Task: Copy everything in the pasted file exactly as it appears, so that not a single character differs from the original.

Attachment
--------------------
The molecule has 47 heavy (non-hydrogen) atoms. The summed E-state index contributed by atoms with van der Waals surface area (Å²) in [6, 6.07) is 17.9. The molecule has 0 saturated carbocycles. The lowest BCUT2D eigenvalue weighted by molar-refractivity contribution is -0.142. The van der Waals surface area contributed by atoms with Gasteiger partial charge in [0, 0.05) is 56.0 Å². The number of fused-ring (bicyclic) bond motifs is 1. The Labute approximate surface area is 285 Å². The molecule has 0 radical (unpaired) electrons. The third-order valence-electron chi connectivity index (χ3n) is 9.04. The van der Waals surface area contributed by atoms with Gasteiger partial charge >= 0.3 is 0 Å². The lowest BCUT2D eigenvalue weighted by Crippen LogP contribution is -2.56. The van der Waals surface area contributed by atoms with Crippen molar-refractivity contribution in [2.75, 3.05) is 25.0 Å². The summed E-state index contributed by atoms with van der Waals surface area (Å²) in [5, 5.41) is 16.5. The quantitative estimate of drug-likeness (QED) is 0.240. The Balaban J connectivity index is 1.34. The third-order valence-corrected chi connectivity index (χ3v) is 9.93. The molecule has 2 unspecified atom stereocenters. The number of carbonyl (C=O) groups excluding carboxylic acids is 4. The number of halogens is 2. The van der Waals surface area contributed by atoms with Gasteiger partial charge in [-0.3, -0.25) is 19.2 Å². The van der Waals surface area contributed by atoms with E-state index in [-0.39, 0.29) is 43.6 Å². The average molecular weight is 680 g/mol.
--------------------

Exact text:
The molecule has 47 heavy (non-hydrogen) atoms. The summed E-state index contributed by atoms with van der Waals surface area (Å²) in [6, 6.07) is 17.9. The molecule has 0 saturated carbocycles. The lowest BCUT2D eigenvalue weighted by molar-refractivity contribution is -0.142. The van der Waals surface area contributed by atoms with Gasteiger partial charge in [0, 0.05) is 56.0 Å². The number of fused-ring (bicyclic) bond motifs is 1. The Labute approximate surface area is 285 Å². The molecule has 0 radical (unpaired) electrons. The third-order valence-electron chi connectivity index (χ3n) is 9.04. The van der Waals surface area contributed by atoms with Gasteiger partial charge >= 0.3 is 0 Å². The lowest BCUT2D eigenvalue weighted by Crippen LogP contribution is -2.56. The van der Waals surface area contributed by atoms with Crippen molar-refractivity contribution in [2.75, 3.05) is 25.0 Å². The summed E-state index contributed by atoms with van der Waals surface area (Å²) in [5, 5.41) is 16.5. The quantitative estimate of drug-likeness (QED) is 0.240. The Balaban J connectivity index is 1.34. The third-order valence-corrected chi connectivity index (χ3v) is 9.93. The molecule has 2 unspecified atom stereocenters. The number of carbonyl (C=O) groups excluding carboxylic acids is 4. The number of halogens is 2. The van der Waals surface area contributed by atoms with Gasteiger partial charge in [-0.3, -0.25) is 19.2 Å². The van der Waals surface area contributed by atoms with E-state index in [-0.39, 0.29) is 43.6 Å². The average molecular weight is 680 g/mol.